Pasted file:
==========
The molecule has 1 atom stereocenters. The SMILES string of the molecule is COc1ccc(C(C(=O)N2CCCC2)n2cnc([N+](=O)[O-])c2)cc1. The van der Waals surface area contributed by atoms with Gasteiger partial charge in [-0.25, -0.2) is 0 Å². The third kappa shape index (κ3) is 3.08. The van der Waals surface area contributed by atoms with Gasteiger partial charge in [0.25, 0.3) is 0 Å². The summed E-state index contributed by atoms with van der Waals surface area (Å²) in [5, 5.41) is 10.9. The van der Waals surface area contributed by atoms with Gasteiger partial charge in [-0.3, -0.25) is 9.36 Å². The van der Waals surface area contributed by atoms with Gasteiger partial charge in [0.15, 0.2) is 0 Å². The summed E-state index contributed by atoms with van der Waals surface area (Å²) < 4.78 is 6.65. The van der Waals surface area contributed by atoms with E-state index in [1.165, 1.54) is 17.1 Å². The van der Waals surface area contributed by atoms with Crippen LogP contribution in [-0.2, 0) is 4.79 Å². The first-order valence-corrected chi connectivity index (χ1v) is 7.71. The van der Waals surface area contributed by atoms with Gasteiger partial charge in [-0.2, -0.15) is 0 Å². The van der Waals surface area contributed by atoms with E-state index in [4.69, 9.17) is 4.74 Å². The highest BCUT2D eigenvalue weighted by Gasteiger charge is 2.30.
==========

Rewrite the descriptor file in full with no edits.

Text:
The molecule has 1 atom stereocenters. The SMILES string of the molecule is COc1ccc(C(C(=O)N2CCCC2)n2cnc([N+](=O)[O-])c2)cc1. The van der Waals surface area contributed by atoms with Gasteiger partial charge in [-0.25, -0.2) is 0 Å². The third kappa shape index (κ3) is 3.08. The van der Waals surface area contributed by atoms with Gasteiger partial charge in [0.25, 0.3) is 0 Å². The summed E-state index contributed by atoms with van der Waals surface area (Å²) in [5, 5.41) is 10.9. The van der Waals surface area contributed by atoms with Gasteiger partial charge in [-0.3, -0.25) is 9.36 Å². The van der Waals surface area contributed by atoms with Gasteiger partial charge in [0.15, 0.2) is 0 Å². The summed E-state index contributed by atoms with van der Waals surface area (Å²) < 4.78 is 6.65. The van der Waals surface area contributed by atoms with E-state index in [1.165, 1.54) is 17.1 Å². The van der Waals surface area contributed by atoms with Crippen LogP contribution in [-0.2, 0) is 4.79 Å². The first-order valence-corrected chi connectivity index (χ1v) is 7.71. The van der Waals surface area contributed by atoms with Gasteiger partial charge in [-0.2, -0.15) is 0 Å². The van der Waals surface area contributed by atoms with E-state index in [4.69, 9.17) is 4.74 Å². The highest BCUT2D eigenvalue weighted by Gasteiger charge is 2.30.